Summit of the Americas

January 8, 2003

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SUMMIT OF THE AMERICAS WILL PRODUCE MORE PROTESTS THAN RESULTS – AND COULD AFFECT PROGRESS TOWARD A HEMISPHERE-WIDE FREE TRADE ZONE – SAY EXPERTS CONVENED BY THE COUNCIL ON FOREIGN RELATIONS

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But most experts at Council briefing predict Free Trade of the Americas agreement by 2005 deadline. Summit of the Americas begins this Friday in Quebec

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Council on Foreign Relations experts on trade and Inter-American relations available for press interviews


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April 19, 2001 – Protests by labor unions and environmentalists against free-trade agreements – having begun with NAFTA and expected to continue at this weekend’s Summit of Americas in Quebec – could affect progress toward a Free Trade of the Americas agreement, said five nationally renowned experts who met yesterday at a Council on Foreign Relations press briefing in Washington.

However, most experts at the Council briefing said they still expect a Free Trade of the Americas Agreement (FTAA) by the 2005 deadline.

Predicting the FTAA’s enactment were participants Bruce Stokes, Adjunct Senior Fellow for Economic Studies at the Council on Foreign Relations and National Journal columnist; Thomas F. "Mack" McLarty III, Vice Chairman of Kissinger, McLarty and Associates and former Special Envoy for the Americas in the Clinton Administration; the Honorable Andrés Bianchi, Ambassador of Chile to the United States; and Peter Hakim, President of the Inter-American Dialogue. Participant John Cavanagh, director of the Institute for Policy Studies, predicted there would be no FTAA, at least by 2005.

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"The demonstrations are going to be a problem in terms of the public perception of whether the Summit is a success or not," said Bruce Stokes, Council on Foreign Relations senior fellow. Stokes, like the other participants at the briefing, noted that the labor and environmental protest movements, both in the U.S. and throughout the Americas, had grown significantly since the first modern Summit of the Americas in Miami in 1994.

"But much will depend on how President Bush’s speech at the Summit is received," Stokes added. "He has to give a good speech (and) demonstrate that he can lead on an international stage."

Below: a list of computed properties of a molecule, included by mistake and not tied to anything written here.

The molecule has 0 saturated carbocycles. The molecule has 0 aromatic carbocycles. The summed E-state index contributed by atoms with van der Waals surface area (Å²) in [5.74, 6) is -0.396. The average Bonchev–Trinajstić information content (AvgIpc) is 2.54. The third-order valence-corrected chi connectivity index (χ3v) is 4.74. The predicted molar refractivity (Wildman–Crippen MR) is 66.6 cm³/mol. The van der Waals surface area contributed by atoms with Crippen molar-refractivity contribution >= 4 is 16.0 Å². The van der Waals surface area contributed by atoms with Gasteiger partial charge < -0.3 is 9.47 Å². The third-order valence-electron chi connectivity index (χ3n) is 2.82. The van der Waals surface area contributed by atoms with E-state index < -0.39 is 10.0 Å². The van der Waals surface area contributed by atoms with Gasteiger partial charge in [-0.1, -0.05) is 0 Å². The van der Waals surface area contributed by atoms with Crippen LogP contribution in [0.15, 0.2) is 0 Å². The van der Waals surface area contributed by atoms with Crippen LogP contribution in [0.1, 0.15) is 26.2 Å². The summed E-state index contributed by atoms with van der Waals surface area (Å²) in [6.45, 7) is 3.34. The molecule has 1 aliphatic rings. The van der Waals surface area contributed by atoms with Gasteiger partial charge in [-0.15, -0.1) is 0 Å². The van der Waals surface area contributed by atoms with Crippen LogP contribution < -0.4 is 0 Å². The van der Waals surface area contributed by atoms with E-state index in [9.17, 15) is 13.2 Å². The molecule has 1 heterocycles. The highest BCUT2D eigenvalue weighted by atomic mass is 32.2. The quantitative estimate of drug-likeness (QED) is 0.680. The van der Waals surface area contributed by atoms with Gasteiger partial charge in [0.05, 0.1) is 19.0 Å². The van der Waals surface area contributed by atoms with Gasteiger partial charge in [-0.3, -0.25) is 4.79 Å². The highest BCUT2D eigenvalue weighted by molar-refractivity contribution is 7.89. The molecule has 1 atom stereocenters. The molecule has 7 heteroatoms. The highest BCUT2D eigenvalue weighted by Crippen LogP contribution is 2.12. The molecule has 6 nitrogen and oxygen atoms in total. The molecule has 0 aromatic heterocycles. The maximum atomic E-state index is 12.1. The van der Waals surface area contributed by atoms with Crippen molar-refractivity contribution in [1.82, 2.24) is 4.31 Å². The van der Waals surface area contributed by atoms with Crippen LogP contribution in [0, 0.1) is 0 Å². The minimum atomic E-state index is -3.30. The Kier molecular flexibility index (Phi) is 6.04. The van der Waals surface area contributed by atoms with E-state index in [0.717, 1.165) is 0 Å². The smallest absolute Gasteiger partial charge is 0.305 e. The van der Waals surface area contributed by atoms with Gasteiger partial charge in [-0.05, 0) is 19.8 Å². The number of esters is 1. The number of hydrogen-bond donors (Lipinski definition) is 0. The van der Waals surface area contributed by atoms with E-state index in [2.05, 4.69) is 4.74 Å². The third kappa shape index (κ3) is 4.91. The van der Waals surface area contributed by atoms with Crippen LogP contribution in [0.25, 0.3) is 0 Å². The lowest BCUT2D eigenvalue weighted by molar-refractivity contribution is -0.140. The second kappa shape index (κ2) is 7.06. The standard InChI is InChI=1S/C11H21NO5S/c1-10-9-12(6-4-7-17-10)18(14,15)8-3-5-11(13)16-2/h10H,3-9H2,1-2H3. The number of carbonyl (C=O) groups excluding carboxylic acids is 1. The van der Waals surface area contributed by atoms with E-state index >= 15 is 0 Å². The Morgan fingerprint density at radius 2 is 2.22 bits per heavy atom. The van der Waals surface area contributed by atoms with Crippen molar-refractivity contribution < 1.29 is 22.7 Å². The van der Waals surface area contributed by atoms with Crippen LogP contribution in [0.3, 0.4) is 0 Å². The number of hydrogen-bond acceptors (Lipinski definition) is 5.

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If President Bush performs well, Stokes and the others said, momentum toward creating the FTAA would be helped. Tuesday in Washington, the President told a gathering of diplomats from the Organization of American States that "nothing we do in Quebec will be more important’’ than laying the groundwork for the FTAA, which would create a market of 800 million people with a combined gross domestic product of $9 trillion.

Bush also said Tuesday he is actively working with Congress "on a strategy for passing legislation" that would allow him to negotiate a hemispheric free trade deal. "We’ll intensify this effort when I return from Quebec," he added.

Stokes and the other participants noted that the President will find himself competing at Quebec with another show.

"The main difference between this Summit and the first two," said John Cavanagh of the Institute of Policy Studies, "is that in Miami, it was a big, happy festival with very little protest on the streets. In the last eight years, you’ve had the tremendous coming together of labor movements across the hemisphere and civil society, and there will be thousands of demonstrators outside the walls of Quebec City protesting this agreement, led by the Canadian Labor Congress and the AFL-CIO."

The participants said they expected the protests to have an impact. "Labor and the environment will have to be accommodated in some measure to achieve an FTAA," said Mack McLarty of Kissinger McLarty and Associates.

In addition to the growth of the anti-trade movement, slower than expected growth in Latin America would also produce a more sober Summit, according to Peter Hakim of the Inter-American Dialogue.

"At the Miami summit there was greater optimism in Latin America about the future, and greater expectation that the economic reforms were beginning to produce results," Hakim said. "Democracy seemed to be consolidating and everyone saw a continuous process of advance and progress. But right now, Latin America is growing far too slowly. If you look at per-capita terms, it’s hardly growing at all."

Ambassador Bianchi of Chile suggested that one possibility may be that an FTAA may be approved by 2005, but then implemented only in part.

"It means not all sections of the agreement would be in force immediately in the year 2005," the Ambassador said. "That, I think, would give some flexibility to countries that have different views and different interests on different topics. They could accept the whole package in 2005, knowing that implementation of the different sections will not start all of them exactly on the same day."

The Council on Foreign Relations press briefing on the Summit of the Americas, held on Tuesday, April 17, 2001, was moderated by Council on Foreign Relations member Tara Sonenshine of the Institute for the Study of Diplomacy, Georgetown University.

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